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A field Trip to Remember: Students from ISTVS visit Hergeisa Livestock market, traditional slaughterhouse, Dairy Farm and milk market

A field Trip to Remember: Students from ISTVS visit Hergeisa Livestock market, traditional slaughterhouse, Dairy Farm and milk market

A field Trip to Remember: Students from ISTVS visit Hergeisa Livestock market, traditional slaughterhouse, Dairy Farm and milk market

By ChrispinusMutsami

On 24 September 2018, year two veterinary students together with their lecturers (Dr. Nuh Haji Abdi Camir and ChrispinusMutsami) plus the veterinary department laboratory technician (Ismail Ali Awale) left the campus to Hergeisa for a four-day academic field trip.

An academic field trip is one of the best tools that can be used to provide every student with invaluable real-world experiences.When students leave the classroom, they see the connections between what is happening at school and in the ‘real-world’. They begin to see that what they learn within the walls of the classroom can help them solve the problems they see in the world around them and can have a direct impact on who they become as people.In addition, students show increased empathy, tolerance and critical thinking skills when they go out for a field trip. Field trips and hands on learning make concepts more memorable and understandable by students.

ISTVS recognizes field trips as important moments in learning; a shared social experience that provides the opportunity for its students to encounter and explore novel things in an authentic setting. The college usually takes students to visit different areas along the livestock value chain in Somaliland.

Year two veterinary students visited Darburuk Tannery. They were welcomed by the manager Mr. EphrenFisishawho took them through all the processes of leather tanning. The manager informed the students that the factory processes hides and skins from sheep, goats, cows and camels respectively. It is one of the largest tanneries in the country.Leather is processed majorly for export to countries such as: Saudi Arabia, China and Taiwan.The main challenge faced by the factory is low quality skins and hides with many cuts from livestock farmers and slaughterhouses. The manager said they are trying to address the challenge through trainings and close monitoring of their supplies. Students engaged the manager through asking questions related to production and marketing of leather.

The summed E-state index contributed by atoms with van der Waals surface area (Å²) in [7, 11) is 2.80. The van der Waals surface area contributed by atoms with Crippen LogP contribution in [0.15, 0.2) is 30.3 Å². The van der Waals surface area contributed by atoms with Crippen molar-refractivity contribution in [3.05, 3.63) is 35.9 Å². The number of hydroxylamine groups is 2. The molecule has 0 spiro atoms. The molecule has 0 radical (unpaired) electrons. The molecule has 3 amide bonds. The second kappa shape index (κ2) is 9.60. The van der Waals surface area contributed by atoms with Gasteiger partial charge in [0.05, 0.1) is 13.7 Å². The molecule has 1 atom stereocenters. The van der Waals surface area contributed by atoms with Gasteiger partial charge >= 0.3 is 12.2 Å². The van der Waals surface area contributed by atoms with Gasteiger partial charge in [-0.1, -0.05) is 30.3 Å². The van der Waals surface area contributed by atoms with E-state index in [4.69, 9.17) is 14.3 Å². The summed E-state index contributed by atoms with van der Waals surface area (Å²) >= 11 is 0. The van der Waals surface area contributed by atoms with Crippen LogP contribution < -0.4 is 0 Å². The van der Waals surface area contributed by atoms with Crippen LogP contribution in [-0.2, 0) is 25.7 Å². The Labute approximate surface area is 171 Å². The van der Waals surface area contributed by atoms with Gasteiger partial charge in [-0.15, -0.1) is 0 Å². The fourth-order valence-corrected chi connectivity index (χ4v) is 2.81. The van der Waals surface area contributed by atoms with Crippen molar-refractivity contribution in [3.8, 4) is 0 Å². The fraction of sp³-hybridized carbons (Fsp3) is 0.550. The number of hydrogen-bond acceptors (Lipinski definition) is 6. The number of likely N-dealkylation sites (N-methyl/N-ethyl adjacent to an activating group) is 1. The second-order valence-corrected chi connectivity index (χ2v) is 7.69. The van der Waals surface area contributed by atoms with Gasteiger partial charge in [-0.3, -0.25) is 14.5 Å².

Figure 1: ISTVS Students being taken through leather processing at Darburuk Tannery

The students proceeded to Hargeisa, where they had an opportunity to visit Hergeisa livestock market. Students took part in antemortem examination for animals that were to be slaughtered that night at Mandeeqarbotoir. Through the guidance of Dr. Nuh Haji, students were able to isolate shoats that were not fit for slaughtering from healthy ones. This was an activity to prepare students for postmortem which was to happen at night. However, the night visitation to the slaughterhouse was in vain sincethere were no enough animals to undergo postmortem. Students were requested to go back the following night.The following night, students were allowed to carry out postmortem analysis. This was a great learning opportunity since they were able to apply the knowledge learnt in class.

Figure 2: Students carrying out antemortem before slaughter of animals

On 25th September 2018, students visited Hargesia market to interview livestock marketing agents about their roles, major livestock traded, sources of livestock, their perceptions on the current market infrastructure, modes of transport used, price determination and constraints faced. In addition, the students interviewed government officials to find out their roles. All the interviewed government officials were graduates from ISTVS. The visitation to Hergeisalivestock market was meant to introduce students to basic data collection techniques like observation and interviewingin addition understanding livestock market structure in Somaliland.

Figure 3: Students visited a dairy farm in Gebiley District, Somaliland

On 26thSeptember 2018, students travelled to Gebiley District where they visited Bullaale farm. They were welcomed by the farm manager Bullaale who took students around. The first stop was at camel dairy farm. He explained that his camels were under zero grazing as a result assuring him high milk production. The camels were fed on sorghum and alfalfa (lucerne). Livestock fodder in the farm was produced under irrigation. The manager also practiced apiculture (bee farming) and processed honey and wax which they sold in their farm shop. The last stop was in a crop farm where vegetables and fruits were beinggrown. He said,

“I started the farm when I was 21 years and a student just like you. I have never been employed. I therefore encourage you to use the skills you have to start something. Do not wait to be employed”- Mr. Bullaale -Farm manager, Bullaale farm.

On the same day, students visited Hergeisa milk market. It was clear that most of the milk traded was imported from Ethiopia. Boiling was used as a method of preservation. Students were also able to observe the milk handling methods used in the market with major emphasis on the hygiene. They also interviewed milk sellers andinquired about the pricing of milk in relation to seasons, market trends and market demand.

Figure 4: A visit to camel dairy farm in Gibiley District, Somaliland


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